But talking about the lack of political power does get us somewhere — from this point of view, it’s not crazy that some eastern Oregonians wouldn’t want to keep living in a state where they lack the votes to win the day on issues they see as important to them (the Oregon legislature has been dominated by Democrats over the last decade, and a Republican governor has not won in the state for 40 years). But this is also where we can see the distorting effects of framing this as a cultural conflict, because on issues like abortion and gun regulation, what’s really at stake are fundamental rights that belong to everyone, not just fundamental cultural beliefs held by some. What some eastern Oregon secessionists describe as political oppression is actually, from another and I believe more persuasive point of view, more accurately described as the assertion of basic rights on behalf of all Oregonians.

And this gets us to a third critique of the secessionist movement: that it seeks to erase the perspective and rights of those residents of eastern Oregon who don’t support secession, and who would stand to lose rights as Oregonians that they hold as precious — most prominently in my mind, the right to an abortion. Strip away the “self-determination” language, and what we see instead is a movement by some Oregonians to deny the rights of other Oregonians. This is certainly a perspective its supporters would rather other Oregonians not take, but I’d argue that this is exactly the lens through which we should be viewing this movement — as an effort to strip women of their rights, to impose radical notions of gun ownership on vast swathes of the state, and to roll back common-sense drug laws aimed at preventing the whole-scale criminalization of addiction and harmless drugs like marijuana.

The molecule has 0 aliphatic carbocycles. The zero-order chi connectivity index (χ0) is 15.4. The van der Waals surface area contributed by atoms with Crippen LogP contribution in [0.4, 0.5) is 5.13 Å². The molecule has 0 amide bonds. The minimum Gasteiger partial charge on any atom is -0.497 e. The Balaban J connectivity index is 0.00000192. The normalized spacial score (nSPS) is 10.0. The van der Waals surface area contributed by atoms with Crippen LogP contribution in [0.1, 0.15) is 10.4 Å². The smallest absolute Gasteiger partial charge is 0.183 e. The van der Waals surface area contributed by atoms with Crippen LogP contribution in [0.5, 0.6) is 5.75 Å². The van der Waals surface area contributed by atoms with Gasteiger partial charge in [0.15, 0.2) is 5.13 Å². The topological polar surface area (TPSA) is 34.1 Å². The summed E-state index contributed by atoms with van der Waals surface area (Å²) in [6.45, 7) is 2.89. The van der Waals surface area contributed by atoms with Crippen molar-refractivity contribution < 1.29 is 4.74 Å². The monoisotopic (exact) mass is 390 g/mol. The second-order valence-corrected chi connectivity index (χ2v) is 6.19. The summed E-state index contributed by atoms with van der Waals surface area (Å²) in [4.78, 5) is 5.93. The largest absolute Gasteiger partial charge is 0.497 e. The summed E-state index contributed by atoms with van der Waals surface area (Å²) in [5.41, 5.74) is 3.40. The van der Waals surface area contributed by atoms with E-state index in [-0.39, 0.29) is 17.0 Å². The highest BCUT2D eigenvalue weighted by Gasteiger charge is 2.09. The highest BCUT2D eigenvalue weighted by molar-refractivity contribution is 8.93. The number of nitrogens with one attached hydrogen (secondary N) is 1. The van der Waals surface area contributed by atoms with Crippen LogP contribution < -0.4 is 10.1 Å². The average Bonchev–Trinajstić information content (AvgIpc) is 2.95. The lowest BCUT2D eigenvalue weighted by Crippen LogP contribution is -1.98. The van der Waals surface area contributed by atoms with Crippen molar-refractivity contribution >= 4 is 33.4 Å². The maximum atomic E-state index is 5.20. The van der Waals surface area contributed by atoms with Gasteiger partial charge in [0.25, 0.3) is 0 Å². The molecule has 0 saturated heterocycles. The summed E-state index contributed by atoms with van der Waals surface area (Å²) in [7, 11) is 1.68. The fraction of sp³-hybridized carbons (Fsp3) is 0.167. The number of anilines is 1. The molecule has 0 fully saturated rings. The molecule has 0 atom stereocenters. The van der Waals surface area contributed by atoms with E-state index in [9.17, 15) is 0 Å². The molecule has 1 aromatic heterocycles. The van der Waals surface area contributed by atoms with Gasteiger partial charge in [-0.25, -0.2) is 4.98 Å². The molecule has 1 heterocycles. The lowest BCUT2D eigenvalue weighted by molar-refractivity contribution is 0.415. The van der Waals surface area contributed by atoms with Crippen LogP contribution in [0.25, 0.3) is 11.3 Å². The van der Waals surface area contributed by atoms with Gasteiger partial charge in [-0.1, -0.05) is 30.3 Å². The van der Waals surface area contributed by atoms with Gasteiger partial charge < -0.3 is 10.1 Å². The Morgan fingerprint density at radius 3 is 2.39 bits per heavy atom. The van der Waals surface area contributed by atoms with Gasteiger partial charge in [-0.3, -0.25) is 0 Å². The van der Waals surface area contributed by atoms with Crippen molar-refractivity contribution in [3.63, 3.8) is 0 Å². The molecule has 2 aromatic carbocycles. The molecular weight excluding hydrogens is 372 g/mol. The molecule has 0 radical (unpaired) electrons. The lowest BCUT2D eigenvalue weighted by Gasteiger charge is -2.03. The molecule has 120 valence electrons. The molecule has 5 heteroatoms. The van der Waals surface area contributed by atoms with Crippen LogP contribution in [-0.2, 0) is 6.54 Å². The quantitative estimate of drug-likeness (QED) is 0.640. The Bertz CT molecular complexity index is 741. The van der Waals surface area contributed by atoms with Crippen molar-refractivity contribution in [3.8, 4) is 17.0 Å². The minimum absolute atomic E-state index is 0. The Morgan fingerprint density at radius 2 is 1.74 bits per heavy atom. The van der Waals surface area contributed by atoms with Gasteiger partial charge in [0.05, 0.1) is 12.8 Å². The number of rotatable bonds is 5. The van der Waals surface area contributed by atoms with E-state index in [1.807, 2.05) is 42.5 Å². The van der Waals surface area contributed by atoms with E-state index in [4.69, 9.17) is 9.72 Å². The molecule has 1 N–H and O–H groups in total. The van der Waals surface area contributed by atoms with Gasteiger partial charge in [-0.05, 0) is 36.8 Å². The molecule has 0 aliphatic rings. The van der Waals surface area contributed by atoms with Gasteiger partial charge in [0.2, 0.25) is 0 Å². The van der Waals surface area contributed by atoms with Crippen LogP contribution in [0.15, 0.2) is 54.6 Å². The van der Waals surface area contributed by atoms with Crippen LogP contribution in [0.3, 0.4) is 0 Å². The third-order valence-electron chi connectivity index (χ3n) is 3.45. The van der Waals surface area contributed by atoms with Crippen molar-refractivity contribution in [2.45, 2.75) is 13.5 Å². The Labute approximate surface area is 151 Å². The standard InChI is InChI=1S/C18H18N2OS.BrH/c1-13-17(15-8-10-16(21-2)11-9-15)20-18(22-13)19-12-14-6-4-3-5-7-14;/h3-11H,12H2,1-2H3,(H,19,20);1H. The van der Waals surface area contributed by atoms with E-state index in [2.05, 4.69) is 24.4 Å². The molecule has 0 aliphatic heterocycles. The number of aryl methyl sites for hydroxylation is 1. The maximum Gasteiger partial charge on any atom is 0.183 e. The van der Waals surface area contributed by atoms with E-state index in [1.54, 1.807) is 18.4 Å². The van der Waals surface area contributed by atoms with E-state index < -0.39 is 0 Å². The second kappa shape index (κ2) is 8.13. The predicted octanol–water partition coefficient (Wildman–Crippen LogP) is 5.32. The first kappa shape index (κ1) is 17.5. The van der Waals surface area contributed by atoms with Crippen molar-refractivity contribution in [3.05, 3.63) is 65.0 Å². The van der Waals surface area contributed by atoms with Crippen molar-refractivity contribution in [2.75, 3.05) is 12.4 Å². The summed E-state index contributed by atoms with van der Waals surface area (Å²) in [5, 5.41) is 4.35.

If you’re an Oregonian who believes that every resident deserves the fullest rights possible, then beware the siren song that eastern Oregonians are so very different from the rest of the state that maybe it would be better to just let them go their own way. Secession would not just mean the cultural liberation and “self determination” of those who support the movement; it would mean the stripping of rights and benefits from thousands of unwilling Oregonians (among these benefits being in-state tuition to institutions of higher learning like the University if Oregon and Oregon State University). Reporting that leans too far into the secessionist’s perspective ends up downplaying the actual, current democratic reality of the state. Certainly equally important of representation is whether the Oregon majority agrees or not that a minority can carve off a chunk of the state and so deny eastern Oregon residents their full rights and benefits?

National Historic Oregon Trail Interpretive Center. July 30, 2013. Photo: Bureau of Land Management/Creative Commons